Changing POV

Peter Fox is a very popular German musician, and he seems like a pretty cool dude to me.  Not so sure about the video for Alles Neu, but it’s still my favorite song from his most recent album, Stadtaffe (which means City Ape in German).  Enjoy and continue reading for info on point of view.


Today I was reading Steering the Craft by Ursula K. Le Guin.  She’s the best and as such, her book on writing is one of the best.  And no, of course I’m not just biased.

In the eighth chapter she addresses something that I think is critical for beginners to learn:

Do not change point of view in your story.

Use first person, third person omniscient, third person limited, whatever, but only one, not all of three.

Why?  Because you stop the flow.

Let’s say we’re reading a novel that’s first person.  We’re in Jack’s head for a karate sparring match.  We feel his tension, fright, and excitement.  We can imagine the taste as he slides in his mouthpiece.

We flip the page and suddenly we’re in third person.  The narration is detached.  We feel like we just got pulled out of the scene in which only a moment before we were so involved.

I pulled my mouthpiece from its case.  Gross…it smelled like old spit.  Had I remembered to wash it the last time I used it?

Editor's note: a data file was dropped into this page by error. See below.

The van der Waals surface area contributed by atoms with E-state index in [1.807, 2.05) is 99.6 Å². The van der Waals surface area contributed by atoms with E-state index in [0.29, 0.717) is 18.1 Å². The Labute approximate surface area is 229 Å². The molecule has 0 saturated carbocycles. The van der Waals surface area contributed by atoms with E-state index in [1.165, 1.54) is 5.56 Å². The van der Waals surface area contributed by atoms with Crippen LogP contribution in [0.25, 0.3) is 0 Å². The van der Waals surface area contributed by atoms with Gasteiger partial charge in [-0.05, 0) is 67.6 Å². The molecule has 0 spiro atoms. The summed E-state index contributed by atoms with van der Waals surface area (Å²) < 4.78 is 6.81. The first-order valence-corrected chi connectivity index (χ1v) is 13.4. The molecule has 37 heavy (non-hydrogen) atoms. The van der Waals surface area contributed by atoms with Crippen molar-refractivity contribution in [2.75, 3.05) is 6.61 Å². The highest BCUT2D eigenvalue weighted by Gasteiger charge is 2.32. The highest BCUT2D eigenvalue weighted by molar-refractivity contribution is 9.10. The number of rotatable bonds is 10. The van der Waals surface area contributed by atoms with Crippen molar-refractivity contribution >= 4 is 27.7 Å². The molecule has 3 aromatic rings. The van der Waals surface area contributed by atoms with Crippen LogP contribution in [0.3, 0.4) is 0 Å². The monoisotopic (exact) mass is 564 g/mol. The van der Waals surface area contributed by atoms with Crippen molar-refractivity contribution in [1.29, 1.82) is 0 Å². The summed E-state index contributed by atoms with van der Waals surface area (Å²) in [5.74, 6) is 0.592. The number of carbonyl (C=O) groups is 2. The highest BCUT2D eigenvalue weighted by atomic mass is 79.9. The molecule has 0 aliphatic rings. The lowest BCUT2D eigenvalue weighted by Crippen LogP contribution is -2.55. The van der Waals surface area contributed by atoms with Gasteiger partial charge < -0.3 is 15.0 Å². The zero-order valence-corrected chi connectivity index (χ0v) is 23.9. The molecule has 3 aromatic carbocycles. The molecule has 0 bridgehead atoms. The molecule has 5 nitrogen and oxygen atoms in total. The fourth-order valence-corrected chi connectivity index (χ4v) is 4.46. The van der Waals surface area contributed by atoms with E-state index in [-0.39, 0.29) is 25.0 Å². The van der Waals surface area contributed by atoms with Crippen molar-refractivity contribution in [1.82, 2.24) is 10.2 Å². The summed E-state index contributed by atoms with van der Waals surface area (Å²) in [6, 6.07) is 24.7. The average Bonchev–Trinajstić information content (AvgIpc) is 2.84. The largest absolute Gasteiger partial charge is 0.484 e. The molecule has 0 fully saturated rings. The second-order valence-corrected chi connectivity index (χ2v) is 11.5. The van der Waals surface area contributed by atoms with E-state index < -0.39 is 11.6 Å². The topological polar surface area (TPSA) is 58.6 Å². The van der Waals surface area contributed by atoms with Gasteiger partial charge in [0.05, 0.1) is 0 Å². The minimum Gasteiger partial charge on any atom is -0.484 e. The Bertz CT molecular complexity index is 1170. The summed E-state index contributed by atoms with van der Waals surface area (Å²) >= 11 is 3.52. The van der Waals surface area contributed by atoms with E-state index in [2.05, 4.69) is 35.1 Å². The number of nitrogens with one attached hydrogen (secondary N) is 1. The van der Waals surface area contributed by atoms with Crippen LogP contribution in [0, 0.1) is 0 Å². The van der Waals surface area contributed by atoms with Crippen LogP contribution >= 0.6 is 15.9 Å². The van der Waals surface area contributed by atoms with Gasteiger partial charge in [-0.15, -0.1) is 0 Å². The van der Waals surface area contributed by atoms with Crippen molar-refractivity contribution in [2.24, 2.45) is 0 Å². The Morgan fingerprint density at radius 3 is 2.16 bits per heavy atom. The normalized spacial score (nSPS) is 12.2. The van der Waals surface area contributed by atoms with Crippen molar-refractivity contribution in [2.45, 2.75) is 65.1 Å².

I slid it in my mouth before clamping my teeth down and feeling the rubber against my gums.  My lips stretched over the bulge, and I practiced swallowing.  It didn’t matter, though; my mouth was dry and my throat tight.


Jack grabbed at the belt around his waist.  As a black belt, he could adjust his uniform freely–so long as no higher ranking black belts were in the area.  He tilted his head side to side, hoping to dispel his anxiety.  He had little success.

Do you see what I mean?  Perhaps my example is too short…  Imagine reading a whole chapter (or more) in first person and then being thrown unexpectedly into third.

As Ms. Le Guin points out, not even Dickens in his Bleak House pulls it off very well.  I have to agree–you’re reading from Esther’s point of view one minute and then suddenly you’re in an unidentified third-person narrator.  It’s jerky.

Now, don’t misunderstand.  You can change your point of view, but you’d better be a damned good writer before you give that a try…

Otherwise, don’t be disappointed or offended when your best friend/sister/trusted reader politely inquires, “WTF?”

Happy writing, everyone.


What I’m Listening To: Stadtaffe by Peter Fox